by Mantra Lotus Special Report to The ARGUS
Let’s talk about stress, shall we?
“Stress is the human body’s psychological a n d physiological reaction to any event or condition that is considered a threat or challenge”. Stress affects our overall well-being and impacts many fundamental systems within our body. When we are stressed our brain sends signals to our adrenal glands to release more adrenalin and to produce more cortisol hormones which put our bodies into flight or fight mode.
These stress hormones affect our health physically, emotionally, and intellectually and attribute to 3 main types of stress. Acute Stress, Episodic Acute Stress, and Chronic Stress. Acute stress occurs frequently and can occur several times a day.
It appears when there is a perceived threat, a challenge, or something unexpected that happens throughout the day. Late for work, for example, an argument, a traffic jam, you can’t find your keys, a disturbing phone call or news. Acute stress is short-term and easy to manage. And the symptoms of acute stress don’t last long.
Acute Stress Symptoms: Anxiety, irritability, memory loss, metabolism, heart palpitations, sweating, headaches, stomach discomfort, and decreased immune system function.
Episodic Acute Stress is when Acute Stress happens frequently.
Episodic acute stress happens in repetitive situations. Overworking, overburdening, Overthinking, grief, sadness, and worry are episodic acute stress symptoms. Also, when we allow known stresses to enter and reenter our lives, we are creating episodic acute stress. Episodic acute stress can result in more serious health problems if not managed properly, such as heart disease, and clinical depression.
Chronic Stress Is the most harmful type of stress to our overall health.
Chronic stress is constant stress that persists over an extended period of time. Poverty, abusive situations of any kind, unhappy relationships, or chronic illnesses. Symptoms of chronic stress can be debilitating such as lethargy, extreme fatigue, insomnia, changes in appetite, migraine headaches, neurological issues, psychological issues, memory loss or difficulty concentrating, heart disease, diabetes,and obesity. Also,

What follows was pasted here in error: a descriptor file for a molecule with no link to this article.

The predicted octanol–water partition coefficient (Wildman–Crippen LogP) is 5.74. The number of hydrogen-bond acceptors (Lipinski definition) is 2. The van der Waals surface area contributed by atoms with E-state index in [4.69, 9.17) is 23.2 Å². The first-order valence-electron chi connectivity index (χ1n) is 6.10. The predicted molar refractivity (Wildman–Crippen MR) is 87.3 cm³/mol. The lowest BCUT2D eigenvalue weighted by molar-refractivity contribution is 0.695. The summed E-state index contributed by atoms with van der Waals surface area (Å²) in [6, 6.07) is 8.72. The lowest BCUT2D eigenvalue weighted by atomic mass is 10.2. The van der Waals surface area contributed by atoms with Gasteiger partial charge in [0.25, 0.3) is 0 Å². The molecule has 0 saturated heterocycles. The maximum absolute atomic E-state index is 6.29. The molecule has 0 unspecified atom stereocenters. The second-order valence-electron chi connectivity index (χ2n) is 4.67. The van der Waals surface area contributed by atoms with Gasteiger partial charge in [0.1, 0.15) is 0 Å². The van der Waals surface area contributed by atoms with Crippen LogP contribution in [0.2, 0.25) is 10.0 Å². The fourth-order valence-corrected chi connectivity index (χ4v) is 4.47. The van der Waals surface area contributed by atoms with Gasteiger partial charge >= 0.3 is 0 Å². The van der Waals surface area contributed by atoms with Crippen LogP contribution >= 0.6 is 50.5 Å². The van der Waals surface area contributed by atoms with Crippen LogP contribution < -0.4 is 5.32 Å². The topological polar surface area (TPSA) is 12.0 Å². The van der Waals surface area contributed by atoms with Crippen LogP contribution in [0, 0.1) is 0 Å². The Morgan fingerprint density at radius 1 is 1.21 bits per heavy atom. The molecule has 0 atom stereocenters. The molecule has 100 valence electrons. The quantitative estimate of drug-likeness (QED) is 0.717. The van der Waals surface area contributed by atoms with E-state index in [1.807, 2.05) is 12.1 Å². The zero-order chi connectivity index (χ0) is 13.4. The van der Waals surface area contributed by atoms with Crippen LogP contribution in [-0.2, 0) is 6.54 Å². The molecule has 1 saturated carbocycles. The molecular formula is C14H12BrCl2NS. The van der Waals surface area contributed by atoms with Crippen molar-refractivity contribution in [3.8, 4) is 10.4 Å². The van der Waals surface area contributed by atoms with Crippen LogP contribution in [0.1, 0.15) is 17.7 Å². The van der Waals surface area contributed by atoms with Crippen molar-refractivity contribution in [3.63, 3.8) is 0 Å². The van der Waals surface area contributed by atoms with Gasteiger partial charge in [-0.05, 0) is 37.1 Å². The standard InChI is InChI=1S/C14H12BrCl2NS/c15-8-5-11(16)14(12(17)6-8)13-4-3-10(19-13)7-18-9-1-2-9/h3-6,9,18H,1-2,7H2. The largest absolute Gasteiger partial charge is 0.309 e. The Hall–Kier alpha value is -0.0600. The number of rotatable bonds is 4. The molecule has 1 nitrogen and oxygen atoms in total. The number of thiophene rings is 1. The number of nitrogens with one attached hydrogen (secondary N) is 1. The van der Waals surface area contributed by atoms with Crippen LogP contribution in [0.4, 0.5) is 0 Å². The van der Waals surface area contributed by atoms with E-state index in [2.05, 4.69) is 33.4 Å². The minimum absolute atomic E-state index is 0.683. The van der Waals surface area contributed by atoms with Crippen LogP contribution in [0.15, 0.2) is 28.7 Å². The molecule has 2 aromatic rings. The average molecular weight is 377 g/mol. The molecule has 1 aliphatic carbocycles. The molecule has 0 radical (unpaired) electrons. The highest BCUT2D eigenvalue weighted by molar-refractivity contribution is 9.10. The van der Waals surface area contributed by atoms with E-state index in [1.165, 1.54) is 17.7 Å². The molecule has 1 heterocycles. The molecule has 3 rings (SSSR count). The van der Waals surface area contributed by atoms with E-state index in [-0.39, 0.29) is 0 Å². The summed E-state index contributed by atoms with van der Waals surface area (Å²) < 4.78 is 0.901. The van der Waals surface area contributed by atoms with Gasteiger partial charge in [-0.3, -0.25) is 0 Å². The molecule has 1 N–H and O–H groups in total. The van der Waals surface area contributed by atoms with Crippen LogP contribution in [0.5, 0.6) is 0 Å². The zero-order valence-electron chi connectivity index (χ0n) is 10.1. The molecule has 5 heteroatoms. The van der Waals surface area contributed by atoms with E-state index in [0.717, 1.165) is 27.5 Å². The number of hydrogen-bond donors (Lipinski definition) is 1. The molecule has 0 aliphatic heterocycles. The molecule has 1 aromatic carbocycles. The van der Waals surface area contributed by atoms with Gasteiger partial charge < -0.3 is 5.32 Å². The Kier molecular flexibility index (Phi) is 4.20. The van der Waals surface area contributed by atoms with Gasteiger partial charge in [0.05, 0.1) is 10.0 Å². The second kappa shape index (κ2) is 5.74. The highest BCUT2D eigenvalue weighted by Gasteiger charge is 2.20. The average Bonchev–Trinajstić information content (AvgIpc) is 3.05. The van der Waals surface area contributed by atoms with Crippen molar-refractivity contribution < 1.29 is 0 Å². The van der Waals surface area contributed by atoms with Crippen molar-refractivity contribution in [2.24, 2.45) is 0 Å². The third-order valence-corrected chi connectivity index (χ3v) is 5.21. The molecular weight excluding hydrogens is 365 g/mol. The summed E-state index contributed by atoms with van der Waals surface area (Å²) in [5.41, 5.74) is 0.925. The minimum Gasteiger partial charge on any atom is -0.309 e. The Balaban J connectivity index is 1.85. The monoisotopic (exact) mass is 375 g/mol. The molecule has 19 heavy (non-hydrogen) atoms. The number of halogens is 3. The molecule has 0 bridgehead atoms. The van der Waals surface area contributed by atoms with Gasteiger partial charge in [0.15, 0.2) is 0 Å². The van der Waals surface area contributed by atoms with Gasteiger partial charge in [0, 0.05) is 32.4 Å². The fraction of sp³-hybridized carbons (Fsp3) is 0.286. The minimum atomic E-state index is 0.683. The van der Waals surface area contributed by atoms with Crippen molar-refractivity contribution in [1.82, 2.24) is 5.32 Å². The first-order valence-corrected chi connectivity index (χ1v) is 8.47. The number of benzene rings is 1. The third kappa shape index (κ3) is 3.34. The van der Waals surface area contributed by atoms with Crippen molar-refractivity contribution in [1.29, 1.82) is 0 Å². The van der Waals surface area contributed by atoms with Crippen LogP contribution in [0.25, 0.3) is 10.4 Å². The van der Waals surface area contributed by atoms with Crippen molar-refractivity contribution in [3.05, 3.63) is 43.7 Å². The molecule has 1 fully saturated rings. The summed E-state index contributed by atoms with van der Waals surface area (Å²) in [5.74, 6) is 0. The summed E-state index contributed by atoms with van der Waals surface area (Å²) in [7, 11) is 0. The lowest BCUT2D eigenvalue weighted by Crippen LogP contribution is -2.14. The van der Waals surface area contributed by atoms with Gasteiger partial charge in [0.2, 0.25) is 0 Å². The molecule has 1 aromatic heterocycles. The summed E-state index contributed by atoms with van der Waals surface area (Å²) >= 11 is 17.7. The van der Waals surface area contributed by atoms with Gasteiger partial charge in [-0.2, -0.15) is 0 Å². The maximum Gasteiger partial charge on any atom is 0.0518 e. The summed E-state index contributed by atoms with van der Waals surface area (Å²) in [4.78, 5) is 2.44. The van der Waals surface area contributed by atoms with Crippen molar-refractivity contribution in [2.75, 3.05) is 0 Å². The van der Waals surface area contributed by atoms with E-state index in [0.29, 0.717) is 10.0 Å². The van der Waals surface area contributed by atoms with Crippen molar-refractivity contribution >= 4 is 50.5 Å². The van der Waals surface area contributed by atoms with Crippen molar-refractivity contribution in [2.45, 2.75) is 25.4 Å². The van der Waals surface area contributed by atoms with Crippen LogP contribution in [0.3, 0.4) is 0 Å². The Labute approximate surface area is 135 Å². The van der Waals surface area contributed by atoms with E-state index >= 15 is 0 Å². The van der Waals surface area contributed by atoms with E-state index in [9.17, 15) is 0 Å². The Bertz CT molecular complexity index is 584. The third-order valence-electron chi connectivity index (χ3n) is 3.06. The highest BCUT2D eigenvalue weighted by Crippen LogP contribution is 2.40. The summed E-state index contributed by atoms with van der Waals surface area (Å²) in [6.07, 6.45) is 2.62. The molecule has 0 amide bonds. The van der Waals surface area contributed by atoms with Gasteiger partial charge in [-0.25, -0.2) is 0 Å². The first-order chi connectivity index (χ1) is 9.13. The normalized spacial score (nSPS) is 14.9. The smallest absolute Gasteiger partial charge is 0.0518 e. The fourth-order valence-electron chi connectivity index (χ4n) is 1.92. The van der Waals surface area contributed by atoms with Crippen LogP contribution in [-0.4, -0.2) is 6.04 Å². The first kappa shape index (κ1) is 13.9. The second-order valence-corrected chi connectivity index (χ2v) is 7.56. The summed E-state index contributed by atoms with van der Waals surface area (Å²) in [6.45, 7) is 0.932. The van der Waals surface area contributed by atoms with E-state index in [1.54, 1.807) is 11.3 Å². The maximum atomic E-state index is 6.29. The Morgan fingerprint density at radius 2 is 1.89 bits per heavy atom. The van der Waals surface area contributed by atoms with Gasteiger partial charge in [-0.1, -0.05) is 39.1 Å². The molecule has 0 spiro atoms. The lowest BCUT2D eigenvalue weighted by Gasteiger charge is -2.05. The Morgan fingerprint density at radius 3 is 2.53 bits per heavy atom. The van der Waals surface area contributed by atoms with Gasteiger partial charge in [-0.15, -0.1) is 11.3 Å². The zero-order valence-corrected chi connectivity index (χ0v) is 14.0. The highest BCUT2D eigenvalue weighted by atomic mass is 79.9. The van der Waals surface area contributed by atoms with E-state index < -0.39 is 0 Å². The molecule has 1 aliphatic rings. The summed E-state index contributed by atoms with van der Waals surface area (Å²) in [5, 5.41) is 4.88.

Chronic Stress can lead to unhealthy management habits, such as addiction, self-harm, or compulsive disorders. Although, stress is a normal reaction and affects everyone not all stress is bad stress. We sometimes need stress to motivate us. Working late at night to finish a project for example may require a bit of nervous energy to get the job finished. Activities like exercise can cause physical stress, but, unlike the acute stressors as discussed earlier, these are brief moments of productive energy and the outcome is always positive.
Positive stress is always in our control and is manageable. Negative stress feels as if we are not in control and feels difficult to manage.
So how do we manage bad stress?
How do we create peace in stressful situations?
First, it is important to note that stress is how we perceive it. Life changes and transitions don’t always have to be stressful or tense. Sometimes it’s necessary to have a bit of tension to catapult us to our divine destinations and when it’s combined with the right mindset, positive change is inevitable.
Stress management training can help us deal with life changes in a healthier way.
Follow the (RRF) Mindful Technique. Relax, Release, Flow.